Optimize to ensure your site's listed high in search results for your most important keywords -- all day, every day.
Want more search information? ClickZ SEM Archives contain all our search columns, organized by topic.
Fredrick Marckini is the founder and CEO of iProspect. Established in 1996 as the nation's first SEM-only firm, iProspect provides services that maximize online sales and marketing ROI through natural SEO, PPC advertising management, paid inclusion management, and Web analytics services.
Fredrick is recognized as a leading expert in the field of SEM and has authored three of the SEM industry's most respected books: "Secrets To Achieving Top-10 Positions" (1997), "Achieving Top-10 Rankings in Internet Search Engines" (1998), and "Search Engine Positioning" (2001, considered by most to be the industry bible). Considered a pioneer of SEM, Frederick was named to the Top 100 Marketers 2005 list from "BtoB Magazine."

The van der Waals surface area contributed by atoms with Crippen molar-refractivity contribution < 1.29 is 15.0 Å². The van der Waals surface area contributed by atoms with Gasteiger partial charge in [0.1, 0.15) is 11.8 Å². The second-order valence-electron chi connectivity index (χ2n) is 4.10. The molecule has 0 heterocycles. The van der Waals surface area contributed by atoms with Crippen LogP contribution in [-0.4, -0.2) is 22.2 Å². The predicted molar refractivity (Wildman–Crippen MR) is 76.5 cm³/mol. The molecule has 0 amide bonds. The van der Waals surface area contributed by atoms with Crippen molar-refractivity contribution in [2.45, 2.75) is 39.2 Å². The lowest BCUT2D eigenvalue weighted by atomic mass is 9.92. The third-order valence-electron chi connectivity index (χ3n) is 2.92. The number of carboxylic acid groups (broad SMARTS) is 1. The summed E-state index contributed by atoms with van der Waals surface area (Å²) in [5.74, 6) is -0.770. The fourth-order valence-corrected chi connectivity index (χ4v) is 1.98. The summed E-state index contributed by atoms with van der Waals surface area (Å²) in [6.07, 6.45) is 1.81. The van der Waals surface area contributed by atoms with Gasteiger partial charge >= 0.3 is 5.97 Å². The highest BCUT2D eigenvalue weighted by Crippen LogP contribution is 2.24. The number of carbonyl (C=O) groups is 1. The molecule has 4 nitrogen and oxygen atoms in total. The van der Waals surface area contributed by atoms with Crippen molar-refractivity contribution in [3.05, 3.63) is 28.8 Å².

Fredrick is a frequent speaker at industry conferences around the country, including Search Engine Strategies, ad:tech, Frost & Sullivan, and the eMarketing Association. In addition to ClickZ columns, He has written bylined articles for Search Engine Watch, "BtoB Magazine," "CMO Magazine," and numerous other publications. He has been interviewed and profiled in a variety of media outlets, including "The Wall Street Journal," "BusinessWeek," "The New York Times," "The Washington Post," "Financial Times," "Investor's Business Daily," "Internet Retailer," and National Public Radio.
Fredrick serves on the board for the Ad Club of Boston and was a founding board member of the Search Engine Marketing Professional Organization (SEMPO). He earned a bachelor's degree from Franciscan University in Ohio.